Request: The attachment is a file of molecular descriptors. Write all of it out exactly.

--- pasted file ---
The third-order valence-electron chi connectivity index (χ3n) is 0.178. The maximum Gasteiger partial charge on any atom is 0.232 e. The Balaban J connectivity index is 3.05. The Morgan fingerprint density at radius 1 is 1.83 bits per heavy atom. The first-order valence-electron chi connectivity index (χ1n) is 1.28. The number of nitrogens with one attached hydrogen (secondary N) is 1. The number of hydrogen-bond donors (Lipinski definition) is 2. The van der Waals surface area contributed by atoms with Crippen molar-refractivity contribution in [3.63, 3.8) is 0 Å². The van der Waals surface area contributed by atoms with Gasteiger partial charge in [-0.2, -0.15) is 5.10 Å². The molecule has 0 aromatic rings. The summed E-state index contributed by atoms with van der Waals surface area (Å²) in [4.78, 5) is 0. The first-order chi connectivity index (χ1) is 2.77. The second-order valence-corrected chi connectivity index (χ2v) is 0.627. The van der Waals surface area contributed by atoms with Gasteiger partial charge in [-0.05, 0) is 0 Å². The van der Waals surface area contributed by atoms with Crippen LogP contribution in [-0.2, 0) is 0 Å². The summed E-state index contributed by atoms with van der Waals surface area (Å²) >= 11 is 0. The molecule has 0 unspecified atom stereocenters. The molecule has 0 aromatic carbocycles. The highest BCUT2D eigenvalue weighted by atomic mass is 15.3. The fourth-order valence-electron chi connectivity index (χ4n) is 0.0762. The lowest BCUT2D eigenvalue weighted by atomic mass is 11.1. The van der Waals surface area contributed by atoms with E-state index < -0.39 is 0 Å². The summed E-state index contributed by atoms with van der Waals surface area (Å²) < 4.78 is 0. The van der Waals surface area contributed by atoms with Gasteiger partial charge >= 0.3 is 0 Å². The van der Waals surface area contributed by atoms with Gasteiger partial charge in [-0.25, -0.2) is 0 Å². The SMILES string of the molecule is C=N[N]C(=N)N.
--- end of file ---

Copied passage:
The third-order valence-electron chi connectivity index (χ3n) is 0.178. The maximum Gasteiger partial charge on any atom is 0.232 e. The Balaban J connectivity index is 3.05. The Morgan fingerprint density at radius 1 is 1.83 bits per heavy atom. The first-order valence-electron chi connectivity index (χ1n) is 1.28. The number of nitrogens with one attached hydrogen (secondary N) is 1. The number of hydrogen-bond donors (Lipinski definition) is 2. The van der Waals surface area contributed by atoms with Crippen molar-refractivity contribution in [3.63, 3.8) is 0 Å². The van der Waals surface area contributed by atoms with Gasteiger partial charge in [-0.2, -0.15) is 5.10 Å². The molecule has 0 aromatic rings. The summed E-state index contributed by atoms with van der Waals surface area (Å²) in [4.78, 5) is 0. The first-order chi connectivity index (χ1) is 2.77. The second-order valence-corrected chi connectivity index (χ2v) is 0.627. The van der Waals surface area contributed by atoms with Gasteiger partial charge in [-0.05, 0) is 0 Å². The van der Waals surface area contributed by atoms with Crippen LogP contribution in [-0.2, 0) is 0 Å². The summed E-state index contributed by atoms with van der Waals surface area (Å²) >= 11 is 0. The molecule has 0 unspecified atom stereocenters. The molecule has 0 aromatic carbocycles. The highest BCUT2D eigenvalue weighted by atomic mass is 15.3. The fourth-order valence-electron chi connectivity index (χ4n) is 0.0762. The lowest BCUT2D eigenvalue weighted by atomic mass is 11.1. The van der Waals surface area contributed by atoms with E-state index < -0.39 is 0 Å². The summed E-state index contributed by atoms with van der Waals surface area (Å²) < 4.78 is 0. The van der Waals surface area contributed by atoms with Gasteiger partial charge >= 0.3 is 0 Å². The van der Waals surface area contributed by atoms with Gasteiger partial charge in [-0.25, -0.2) is 0 Å². The SMILES string of the molecule is C=N[N]C(=N)N.